The skin you're in
Hydradenitis suppurativa (HS) is a chronic skin condition, also called inverse acne, which affects one per cent of the population. More common in women than men, it can occur in people who've never had acne. HS tends to begin in teenage and young-adult years and affects the apocrine sweat glands of the armpit, groin and anal areas. It can also manifest where skin rubs together, e.g. between the thighs or under the breasts.
Signs & symptoms
Recurrent large (pea- to marble-sized) abscesses develop under the skin, which become inflamed and painful. They tend to rupture, draining pus. As the abscesses heal, they may create significant scarring. HS can be severe, causing a smell from the infections, which may lead sufferers to become isolated and depressed.
In most cases, the cause of HS is unknown, but is likely a combination of hormones, genetics and environmental factors. The sweat glands and hair follicles become blocked and tunnels form under the skin, linking the abscesses. Doctors know that poor hygiene is not the cause. Although obesity and smoking don't cause HS, they can worsen the condition.
Treatment & management
The first treatment is generally antibiotics, aiming to limit the disease in its early stages. Other medications that doctors may trial include:
- topical antibiotics, applied to the affected areas, along with benzoyl peroxide
- Metformin, a medication used for diabetes, which may reduce the severity of inflamed lumps
- a contraceptive pill which contains anti-androgenic progesterones
- diuretic medicines, to reduce the fluid
- oral retinoids, which are used to treat acne.
Surgical procedures may include lancing the painful lumps or injecting them with steroids. There are a range of surgical options which can be discussed with your GP or specialist.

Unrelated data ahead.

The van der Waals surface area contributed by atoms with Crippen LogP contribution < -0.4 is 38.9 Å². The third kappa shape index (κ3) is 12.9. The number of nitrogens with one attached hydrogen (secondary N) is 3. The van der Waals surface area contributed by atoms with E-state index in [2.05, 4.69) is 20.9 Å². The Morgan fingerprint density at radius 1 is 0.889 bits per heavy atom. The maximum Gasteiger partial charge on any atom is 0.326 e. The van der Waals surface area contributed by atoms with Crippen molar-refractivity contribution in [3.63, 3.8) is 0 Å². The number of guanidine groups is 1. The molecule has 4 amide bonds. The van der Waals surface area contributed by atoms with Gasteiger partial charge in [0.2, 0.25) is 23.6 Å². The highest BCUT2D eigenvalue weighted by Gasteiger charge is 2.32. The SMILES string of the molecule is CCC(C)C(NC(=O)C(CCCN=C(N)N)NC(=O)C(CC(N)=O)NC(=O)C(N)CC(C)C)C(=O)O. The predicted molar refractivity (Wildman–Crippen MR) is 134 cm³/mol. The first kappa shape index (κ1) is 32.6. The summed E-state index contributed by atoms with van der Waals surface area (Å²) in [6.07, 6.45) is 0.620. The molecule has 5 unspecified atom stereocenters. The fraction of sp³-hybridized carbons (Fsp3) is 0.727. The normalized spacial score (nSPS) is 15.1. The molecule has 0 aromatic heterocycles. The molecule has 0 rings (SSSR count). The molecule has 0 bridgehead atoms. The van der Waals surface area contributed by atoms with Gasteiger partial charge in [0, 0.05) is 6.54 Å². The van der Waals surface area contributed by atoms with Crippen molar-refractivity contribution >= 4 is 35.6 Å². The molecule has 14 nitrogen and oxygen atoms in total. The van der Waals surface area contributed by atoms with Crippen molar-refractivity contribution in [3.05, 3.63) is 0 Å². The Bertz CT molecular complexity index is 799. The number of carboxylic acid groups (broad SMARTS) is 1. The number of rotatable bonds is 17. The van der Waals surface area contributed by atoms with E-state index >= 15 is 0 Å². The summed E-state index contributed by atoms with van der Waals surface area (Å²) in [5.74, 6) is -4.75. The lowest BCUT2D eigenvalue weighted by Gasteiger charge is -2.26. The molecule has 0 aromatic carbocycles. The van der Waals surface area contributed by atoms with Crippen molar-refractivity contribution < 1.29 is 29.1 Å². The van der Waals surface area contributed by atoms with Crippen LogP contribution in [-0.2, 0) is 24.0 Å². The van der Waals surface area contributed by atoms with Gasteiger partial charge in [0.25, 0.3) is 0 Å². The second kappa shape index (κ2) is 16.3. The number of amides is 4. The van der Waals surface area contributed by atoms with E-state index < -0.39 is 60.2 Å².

The role of self-care is to improve comfort, minimise infection outbreaks and promote healing.
The following may be considered, in discussion with your treating doctor:
- taking zinc supplements, to lessen the frequency of outbreaks
- wearing loose- fitting clothes made from natural fibres
- losing weight, if excess weight is causing skin to rub together and increase perspiration
- applying warm compresses, to ease swelling
- applying ice packs, to reduce pain
- washing with an antibacterial solution
- eating a diet low in refined carbohydrates and anti-inflammatory foods
- avoiding hot, humid climates
- avoiding perfumed products, deodorants and shaving, which may aggravate affected areas.
HS was previously thought to be a rare condition, when only the worst cases were identified. Now, though, more patients are being diagnosed in the early stages, assisting treatment. However, the ongoing nature of the disease and treatment regimen can come at a personal cost.
Given the tender age at which HS often presents, patients may become self-conscious and anxious. Clinical psychologists can help with coping strategies and pain-support groups can provide social connections with other people with HS or similar conditions, as well as practical tips for day- to-day living.
Call Pain Link helpline 1300 340 357 or join APMA for Individual Pain Management Resources